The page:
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Understanding Inherited IRAs

At first glance, the rules surrounding inherited IRAs are complex. Here are some questions (and potential answers) to consider if you have inherited one or may in the future.

Who was the original IRA owner?

If the original owner was your spouse, you have a fundamental choice to make. You can roll over your late spouse’s IRA into an IRA you own, or you can treat it as an inherited IRA. If the original owner was not your spouse, you must treat the IRA for which you are named beneficiary as an inherited IRA. (1,2)

What kind of IRA is it?

What kind of IRA is it? It will either be a traditional IRA funded with pre-tax contributions or a Roth IRA funded with post-tax contributions.

Do you want to let the money grow and take RMDs or cash it all out now?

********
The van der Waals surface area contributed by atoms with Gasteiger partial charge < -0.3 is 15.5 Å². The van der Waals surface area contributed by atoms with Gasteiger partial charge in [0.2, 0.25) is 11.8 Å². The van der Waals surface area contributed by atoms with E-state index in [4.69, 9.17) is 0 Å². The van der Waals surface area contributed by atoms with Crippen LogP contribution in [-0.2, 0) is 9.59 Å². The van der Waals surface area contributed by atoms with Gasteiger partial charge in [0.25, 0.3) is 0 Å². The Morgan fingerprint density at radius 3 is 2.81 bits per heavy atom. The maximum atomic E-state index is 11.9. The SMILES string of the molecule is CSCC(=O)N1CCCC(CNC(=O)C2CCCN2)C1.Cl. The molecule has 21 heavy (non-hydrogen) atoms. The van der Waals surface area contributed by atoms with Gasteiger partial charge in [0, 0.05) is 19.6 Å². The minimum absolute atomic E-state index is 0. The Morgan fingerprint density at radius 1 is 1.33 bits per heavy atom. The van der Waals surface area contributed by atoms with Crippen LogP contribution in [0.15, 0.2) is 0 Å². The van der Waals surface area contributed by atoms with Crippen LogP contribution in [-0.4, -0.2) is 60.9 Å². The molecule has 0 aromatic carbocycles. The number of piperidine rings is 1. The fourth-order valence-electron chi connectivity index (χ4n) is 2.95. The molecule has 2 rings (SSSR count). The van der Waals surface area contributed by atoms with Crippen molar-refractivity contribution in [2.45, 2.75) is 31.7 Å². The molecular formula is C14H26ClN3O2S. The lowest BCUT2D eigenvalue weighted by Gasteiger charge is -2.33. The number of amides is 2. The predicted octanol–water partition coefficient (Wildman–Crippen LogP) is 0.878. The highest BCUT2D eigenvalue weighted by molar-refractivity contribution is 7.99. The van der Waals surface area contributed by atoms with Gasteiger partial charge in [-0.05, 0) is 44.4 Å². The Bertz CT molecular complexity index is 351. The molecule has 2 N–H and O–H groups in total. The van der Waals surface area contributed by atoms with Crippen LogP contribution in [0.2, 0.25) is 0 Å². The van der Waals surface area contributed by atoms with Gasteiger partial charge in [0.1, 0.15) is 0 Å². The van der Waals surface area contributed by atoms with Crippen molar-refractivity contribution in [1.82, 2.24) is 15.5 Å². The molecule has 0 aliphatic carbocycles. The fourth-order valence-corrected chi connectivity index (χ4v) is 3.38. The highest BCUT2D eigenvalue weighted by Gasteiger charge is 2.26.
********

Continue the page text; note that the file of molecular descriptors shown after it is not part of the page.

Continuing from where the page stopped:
In the case of a small IRA, many heirs just want to cash out – it seems bothersome to schedule tiny withdrawals out of the IRA across the remainder of their lifetimes. Money coming out of an inherited traditional IRA is taxable income, however – and if a lump sum is taken, the tax impact could be notable. (1)

If the IRA is substantial, there is real merit in scheduling Required Minimum Distributions (RMDs) instead. This gives some of the still-invested IRA balance additional years to grow and compound. Any future growth will be tax deferred (traditional IRA) or tax free (Roth IRA). (1)

Internal Revenue Service rules say that RMDs from inherited IRAs must begin by the end of the year following the year in which the original IRA owner died. These RMDs are required even for inherited Roth IRAs. Each RMD is considered regular, taxable income. (1,2)

One asterisk is worth noting regarding inherited traditional IRAs. If the original IRA owner died on or after the date at which RMDs are